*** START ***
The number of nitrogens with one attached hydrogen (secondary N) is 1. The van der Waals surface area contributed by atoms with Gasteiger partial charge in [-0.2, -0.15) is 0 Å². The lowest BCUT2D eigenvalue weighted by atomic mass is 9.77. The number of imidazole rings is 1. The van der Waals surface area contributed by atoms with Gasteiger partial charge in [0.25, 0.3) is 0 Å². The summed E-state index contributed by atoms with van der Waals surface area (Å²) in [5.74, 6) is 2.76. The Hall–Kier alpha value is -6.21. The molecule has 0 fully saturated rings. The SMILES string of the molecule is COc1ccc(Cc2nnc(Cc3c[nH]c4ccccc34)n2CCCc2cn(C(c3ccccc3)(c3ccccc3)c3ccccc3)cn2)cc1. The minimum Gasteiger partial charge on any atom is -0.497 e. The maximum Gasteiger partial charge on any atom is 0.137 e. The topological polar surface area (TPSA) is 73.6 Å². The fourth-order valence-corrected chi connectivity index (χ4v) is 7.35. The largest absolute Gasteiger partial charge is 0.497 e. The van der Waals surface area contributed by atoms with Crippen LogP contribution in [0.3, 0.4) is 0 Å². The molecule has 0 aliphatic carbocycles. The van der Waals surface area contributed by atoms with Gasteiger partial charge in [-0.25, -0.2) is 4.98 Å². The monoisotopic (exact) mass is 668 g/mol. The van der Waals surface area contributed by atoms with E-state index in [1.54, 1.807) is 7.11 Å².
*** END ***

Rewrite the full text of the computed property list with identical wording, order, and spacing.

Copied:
The number of nitrogens with one attached hydrogen (secondary N) is 1. The van der Waals surface area contributed by atoms with Gasteiger partial charge in [-0.2, -0.15) is 0 Å². The lowest BCUT2D eigenvalue weighted by atomic mass is 9.77. The number of imidazole rings is 1. The van der Waals surface area contributed by atoms with Gasteiger partial charge in [0.25, 0.3) is 0 Å². The summed E-state index contributed by atoms with van der Waals surface area (Å²) in [5.74, 6) is 2.76. The Hall–Kier alpha value is -6.21. The molecule has 0 fully saturated rings. The SMILES string of the molecule is COc1ccc(Cc2nnc(Cc3c[nH]c4ccccc34)n2CCCc2cn(C(c3ccccc3)(c3ccccc3)c3ccccc3)cn2)cc1. The minimum Gasteiger partial charge on any atom is -0.497 e. The maximum Gasteiger partial charge on any atom is 0.137 e. The topological polar surface area (TPSA) is 73.6 Å². The fourth-order valence-corrected chi connectivity index (χ4v) is 7.35. The largest absolute Gasteiger partial charge is 0.497 e. The van der Waals surface area contributed by atoms with Crippen LogP contribution in [0.3, 0.4) is 0 Å². The molecule has 0 aliphatic carbocycles. The van der Waals surface area contributed by atoms with Gasteiger partial charge in [-0.25, -0.2) is 4.98 Å². The monoisotopic (exact) mass is 668 g/mol. The van der Waals surface area contributed by atoms with E-state index in [1.54, 1.807) is 7.11 Å².